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Chapter 5

Trees

5.1 Introduction
The data type tree is familiar from everyday life. Examples include family trees and the
tree of directories and files on a disk.
A tree consists of a set of nodes that can contain data that are linked by edges. They
satisfy two properties.

1. A tree is connected. It is possible to get from any node to any other by following the
edges.

2. A tree has no loops. There is only one way to get from one node to another.

In computer science a tree always has a root node from which to start. We normally
draw a tree upside-down with the root node at the top.

H:
PP
 P
  PP
PP
  PP
 PP
web workspace test.zip

file.html myproject
PPP
 PP
  PP
 PP
 PP
file1.java file1.class .project

Figure 5.1: A tree of files

1
CHAPTER 5. TREES 2

There are some useful names for features of a tree.

Child A nodes directly below a given node.


H: has children web, workspace and test.zip.

Parent The node directly above a given node.


The parent of myproject is workspace.

Siblings Nodes are siblings if they have the same parent.


file1.java, file1.class and .project are siblings.

Ancestor A node between a given node and the root.


web and H: are ancestors of file.html.

Descendant A node that has a given node as ancestor.


The descendants of workspace are myproject file1.java, file1.class and
.project.

Leaf node A node with no children.


file.html, file1.java, file1.class, .project and test.zip are leaf nodes.

Interior node A node that is not a leaf node.

Level The number of nodes from the root to that node.


The root, H: has level 1. myproject has level 3.

Height The height of a tree is its number of levels.


Our tree has height 4.

Subtree The subtree below a node is the tree with that node as root and with all its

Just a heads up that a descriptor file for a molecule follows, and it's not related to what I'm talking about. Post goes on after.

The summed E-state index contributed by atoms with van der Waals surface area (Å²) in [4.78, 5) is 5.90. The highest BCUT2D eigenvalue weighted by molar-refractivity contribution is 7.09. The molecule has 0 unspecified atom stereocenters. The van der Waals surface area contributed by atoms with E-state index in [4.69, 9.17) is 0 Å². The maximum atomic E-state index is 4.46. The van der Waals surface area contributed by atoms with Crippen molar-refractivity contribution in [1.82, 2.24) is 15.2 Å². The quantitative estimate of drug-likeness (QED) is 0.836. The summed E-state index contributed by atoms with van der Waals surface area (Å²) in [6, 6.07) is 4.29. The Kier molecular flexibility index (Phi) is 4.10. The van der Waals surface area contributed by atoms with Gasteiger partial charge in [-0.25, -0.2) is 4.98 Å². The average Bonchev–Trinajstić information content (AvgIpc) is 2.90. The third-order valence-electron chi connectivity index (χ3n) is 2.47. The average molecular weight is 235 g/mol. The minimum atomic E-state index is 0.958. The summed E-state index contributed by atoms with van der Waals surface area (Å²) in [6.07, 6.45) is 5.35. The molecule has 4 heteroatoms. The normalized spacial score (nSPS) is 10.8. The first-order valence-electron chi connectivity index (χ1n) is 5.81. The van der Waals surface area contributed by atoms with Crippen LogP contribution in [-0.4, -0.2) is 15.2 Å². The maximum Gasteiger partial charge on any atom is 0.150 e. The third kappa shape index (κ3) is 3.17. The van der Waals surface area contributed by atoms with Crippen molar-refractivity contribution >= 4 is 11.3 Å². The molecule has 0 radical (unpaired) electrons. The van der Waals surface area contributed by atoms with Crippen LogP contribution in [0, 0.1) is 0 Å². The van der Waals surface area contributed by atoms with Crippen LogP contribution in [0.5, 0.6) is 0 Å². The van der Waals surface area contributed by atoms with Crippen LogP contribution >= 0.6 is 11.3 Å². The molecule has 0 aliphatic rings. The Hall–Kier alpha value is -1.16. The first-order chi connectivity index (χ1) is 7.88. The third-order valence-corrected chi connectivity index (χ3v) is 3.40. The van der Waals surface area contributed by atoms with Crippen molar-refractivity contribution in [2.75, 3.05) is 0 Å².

descendants.
workspace has a subtree of height 3.

As our trees have a root node they cannot be empty.

5.2 Tree interfaces


5.2.1 Binary Trees
A tree is a binary tree if every node has at most two children. In a binary tree we often
divide the two children into left and right.
A tree where every node has at most one child is a linked list!
Here is an interface for a binary tree:
CHAPTER 5. TREES 3

h
HH
  H
 HH

h Hh
  HH

@ @
@ @
h @h @h
@ @
A A A
 A A  A
h Ah Ah h Ah
 A A  A

Figure 5.2: A binary tree

package com328 . tree ;


/* * BinaryTree
* @author C.T. Stretch
*/
p ub li c i n t e r f a c e BinaryTree <E >
{
/* * Get the size of the tree .
* @return the number of nodes .
*/
p ub li c i n t size ();

/* * Get the height of the tree .


* @return the height .
*/
p ub li c i n t height ();
/* * Get the data from the root .
* @return the root data .
*/
p ub li c E getData ();

/* * Set the root data


* @param data the data .
*/
p ub li c void setData ( E data );

/* * Test if the tree is a leaf .


* @return true for a leaf .
*/
p ub li c boolean isLeaf ();
CHAPTER 5. TREES 4

/* * Tests if the tree has a left child .


* @return true if the tree has a left child .
*/
p ub li c boolean hasLeft ();

/* * Tests if the tree has a right child .


* @return true if the tree has a right child .
*/
p ub li c boolean hasRight ();

/* * Returns the left child .


* @return The left child tree .
* @throws NoSuchElementException if there is no left child .